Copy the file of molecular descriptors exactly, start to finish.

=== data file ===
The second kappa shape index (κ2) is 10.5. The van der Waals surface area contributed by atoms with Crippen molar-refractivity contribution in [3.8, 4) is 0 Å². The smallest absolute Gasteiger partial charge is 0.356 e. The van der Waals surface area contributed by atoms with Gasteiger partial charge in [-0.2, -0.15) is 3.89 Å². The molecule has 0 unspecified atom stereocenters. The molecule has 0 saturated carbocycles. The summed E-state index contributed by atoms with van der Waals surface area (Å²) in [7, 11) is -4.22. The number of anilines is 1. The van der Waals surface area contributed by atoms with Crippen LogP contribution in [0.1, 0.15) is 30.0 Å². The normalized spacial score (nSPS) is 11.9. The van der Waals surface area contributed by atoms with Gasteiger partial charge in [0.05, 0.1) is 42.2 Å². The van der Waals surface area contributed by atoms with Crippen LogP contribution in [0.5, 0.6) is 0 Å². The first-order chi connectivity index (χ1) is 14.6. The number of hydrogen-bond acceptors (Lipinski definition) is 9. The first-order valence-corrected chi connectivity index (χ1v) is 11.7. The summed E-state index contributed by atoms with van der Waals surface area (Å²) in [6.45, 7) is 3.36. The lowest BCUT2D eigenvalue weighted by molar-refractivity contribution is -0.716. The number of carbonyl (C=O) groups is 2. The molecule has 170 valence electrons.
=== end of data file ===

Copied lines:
The second kappa shape index (κ2) is 10.5. The van der Waals surface area contributed by atoms with Crippen molar-refractivity contribution in [3.8, 4) is 0 Å². The smallest absolute Gasteiger partial charge is 0.356 e. The van der Waals surface area contributed by atoms with Gasteiger partial charge in [-0.2, -0.15) is 3.89 Å². The molecule has 0 unspecified atom stereocenters. The molecule has 0 saturated carbocycles. The summed E-state index contributed by atoms with van der Waals surface area (Å²) in [7, 11) is -4.22. The number of anilines is 1. The van der Waals surface area contributed by atoms with Crippen LogP contribution in [0.1, 0.15) is 30.0 Å². The normalized spacial score (nSPS) is 11.9. The van der Waals surface area contributed by atoms with Gasteiger partial charge in [0.05, 0.1) is 42.2 Å². The van der Waals surface area contributed by atoms with Crippen LogP contribution in [0.5, 0.6) is 0 Å². The first-order chi connectivity index (χ1) is 14.6. The number of hydrogen-bond acceptors (Lipinski definition) is 9. The first-order valence-corrected chi connectivity index (χ1v) is 11.7. The summed E-state index contributed by atoms with van der Waals surface area (Å²) in [6.45, 7) is 3.36. The lowest BCUT2D eigenvalue weighted by molar-refractivity contribution is -0.716. The number of carbonyl (C=O) groups is 2. The molecule has 170 valence electrons.